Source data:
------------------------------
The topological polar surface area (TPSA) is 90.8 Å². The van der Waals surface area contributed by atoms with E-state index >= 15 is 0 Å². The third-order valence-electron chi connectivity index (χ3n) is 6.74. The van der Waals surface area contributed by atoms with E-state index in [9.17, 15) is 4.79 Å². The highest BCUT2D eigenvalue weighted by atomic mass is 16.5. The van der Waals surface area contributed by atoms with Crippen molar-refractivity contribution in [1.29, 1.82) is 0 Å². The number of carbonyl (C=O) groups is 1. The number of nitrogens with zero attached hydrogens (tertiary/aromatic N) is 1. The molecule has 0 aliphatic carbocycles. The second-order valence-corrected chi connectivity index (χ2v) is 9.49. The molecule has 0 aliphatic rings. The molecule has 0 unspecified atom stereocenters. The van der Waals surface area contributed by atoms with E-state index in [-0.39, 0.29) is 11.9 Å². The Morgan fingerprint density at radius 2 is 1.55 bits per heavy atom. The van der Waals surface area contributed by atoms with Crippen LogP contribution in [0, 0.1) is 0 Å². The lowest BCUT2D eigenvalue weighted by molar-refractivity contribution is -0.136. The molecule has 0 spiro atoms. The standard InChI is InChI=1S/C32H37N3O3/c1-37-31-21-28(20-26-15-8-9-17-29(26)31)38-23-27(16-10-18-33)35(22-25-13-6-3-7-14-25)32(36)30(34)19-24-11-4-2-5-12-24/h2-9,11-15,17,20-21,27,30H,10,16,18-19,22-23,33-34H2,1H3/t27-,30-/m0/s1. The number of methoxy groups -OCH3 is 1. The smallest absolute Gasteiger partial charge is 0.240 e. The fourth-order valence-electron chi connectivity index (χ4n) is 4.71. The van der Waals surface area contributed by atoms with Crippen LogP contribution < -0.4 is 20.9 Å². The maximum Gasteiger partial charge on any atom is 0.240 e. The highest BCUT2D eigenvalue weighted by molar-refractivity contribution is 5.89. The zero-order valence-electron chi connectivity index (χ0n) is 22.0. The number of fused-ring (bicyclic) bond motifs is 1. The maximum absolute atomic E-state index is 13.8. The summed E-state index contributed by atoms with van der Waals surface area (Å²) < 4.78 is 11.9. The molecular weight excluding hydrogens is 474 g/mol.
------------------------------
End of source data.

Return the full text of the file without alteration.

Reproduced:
The topological polar surface area (TPSA) is 90.8 Å². The van der Waals surface area contributed by atoms with E-state index >= 15 is 0 Å². The third-order valence-electron chi connectivity index (χ3n) is 6.74. The van der Waals surface area contributed by atoms with E-state index in [9.17, 15) is 4.79 Å². The highest BCUT2D eigenvalue weighted by atomic mass is 16.5. The van der Waals surface area contributed by atoms with Crippen molar-refractivity contribution in [1.29, 1.82) is 0 Å². The number of carbonyl (C=O) groups is 1. The number of nitrogens with zero attached hydrogens (tertiary/aromatic N) is 1. The molecule has 0 aliphatic carbocycles. The second-order valence-corrected chi connectivity index (χ2v) is 9.49. The molecule has 0 aliphatic rings. The molecule has 0 unspecified atom stereocenters. The van der Waals surface area contributed by atoms with E-state index in [-0.39, 0.29) is 11.9 Å². The Morgan fingerprint density at radius 2 is 1.55 bits per heavy atom. The van der Waals surface area contributed by atoms with Crippen LogP contribution in [0, 0.1) is 0 Å². The lowest BCUT2D eigenvalue weighted by molar-refractivity contribution is -0.136. The molecule has 0 spiro atoms. The standard InChI is InChI=1S/C32H37N3O3/c1-37-31-21-28(20-26-15-8-9-17-29(26)31)38-23-27(16-10-18-33)35(22-25-13-6-3-7-14-25)32(36)30(34)19-24-11-4-2-5-12-24/h2-9,11-15,17,20-21,27,30H,10,16,18-19,22-23,33-34H2,1H3/t27-,30-/m0/s1. The number of methoxy groups -OCH3 is 1. The smallest absolute Gasteiger partial charge is 0.240 e. The fourth-order valence-electron chi connectivity index (χ4n) is 4.71. The van der Waals surface area contributed by atoms with Crippen LogP contribution < -0.4 is 20.9 Å². The maximum Gasteiger partial charge on any atom is 0.240 e. The highest BCUT2D eigenvalue weighted by molar-refractivity contribution is 5.89. The zero-order valence-electron chi connectivity index (χ0n) is 22.0. The number of fused-ring (bicyclic) bond motifs is 1. The maximum absolute atomic E-state index is 13.8. The summed E-state index contributed by atoms with van der Waals surface area (Å²) < 4.78 is 11.9. The molecular weight excluding hydrogens is 474 g/mol.